Loading ...
Sorry, an error occurred while loading the content.

new kind of numbers?

Expand Messages
  • Hislat Nasanov
    Is it new kind of numbers(modulo)? Our researches show, that in RSA cryptosystems it is impossible to use as the modulo product of such prime numbers P1, P2,
    Message 1 of 10 , Apr 3, 2002
    • 0 Attachment
      Is it new kind of numbers(modulo)?

      Our researches show, that in RSA cryptosystems it is
      impossible to use as the modulo product of such prime
      numbers P1, P2, for which ((P1*P2)-1) will be multiple
      to (P1-1) + (P2-1). An example is the modulo 91 for
      which (13*7)-1=90 is multiple to (13-1) + (7-1) = 18,
      that is 90/18 = 5. Next example of such modules
      integers is 18721,481, for which 18721-1=18720, (18720
      / (96+150)) = 65, 481-1=480, (480 / (12+36)) =10. Such
      numbers have the some properties as Carmichael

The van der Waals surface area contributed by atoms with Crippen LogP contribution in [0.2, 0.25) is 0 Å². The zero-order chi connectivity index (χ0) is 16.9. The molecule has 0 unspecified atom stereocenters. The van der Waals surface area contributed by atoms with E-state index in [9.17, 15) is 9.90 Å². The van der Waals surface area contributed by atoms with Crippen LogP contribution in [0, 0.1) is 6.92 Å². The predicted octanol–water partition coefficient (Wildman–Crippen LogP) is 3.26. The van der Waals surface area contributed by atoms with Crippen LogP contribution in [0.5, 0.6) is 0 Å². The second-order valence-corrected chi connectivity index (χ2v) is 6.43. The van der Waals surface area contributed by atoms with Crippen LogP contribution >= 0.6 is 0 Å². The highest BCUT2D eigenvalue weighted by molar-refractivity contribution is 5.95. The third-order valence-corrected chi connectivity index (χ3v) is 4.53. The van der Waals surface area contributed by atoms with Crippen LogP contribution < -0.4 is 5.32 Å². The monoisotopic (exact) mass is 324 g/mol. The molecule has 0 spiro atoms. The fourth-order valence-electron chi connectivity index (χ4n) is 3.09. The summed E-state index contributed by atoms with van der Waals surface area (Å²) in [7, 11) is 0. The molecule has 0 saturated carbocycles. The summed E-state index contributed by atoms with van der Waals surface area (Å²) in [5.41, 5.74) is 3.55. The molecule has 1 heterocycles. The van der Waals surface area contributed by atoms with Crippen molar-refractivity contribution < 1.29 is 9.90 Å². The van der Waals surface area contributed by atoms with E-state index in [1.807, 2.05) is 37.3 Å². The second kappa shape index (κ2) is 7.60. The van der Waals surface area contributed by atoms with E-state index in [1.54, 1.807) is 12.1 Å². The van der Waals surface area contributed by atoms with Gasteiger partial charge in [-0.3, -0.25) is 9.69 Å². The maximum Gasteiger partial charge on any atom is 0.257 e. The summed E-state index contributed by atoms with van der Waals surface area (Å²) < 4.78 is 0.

numbers, but unique difference of Carmichael numbers
      consists that Carmichael numbers are the product of
      least three distinct primes and necessary what P-1
      divides n-1 for every prime divisor P of n, n={P1, P2,
      P3...Pk}. For new kind of numbers it is not necessary.



      __________________________________________________
      Do You Yahoo!?
      Yahoo! Tax Center - online filing with TurboTax
      http://taxes.yahoo.com/
    • Phil Carmody
      ... What do you mean by it is impossible to use . Modular exponentiation doesn t suddenly stop working because you re using a modulus of a particular form,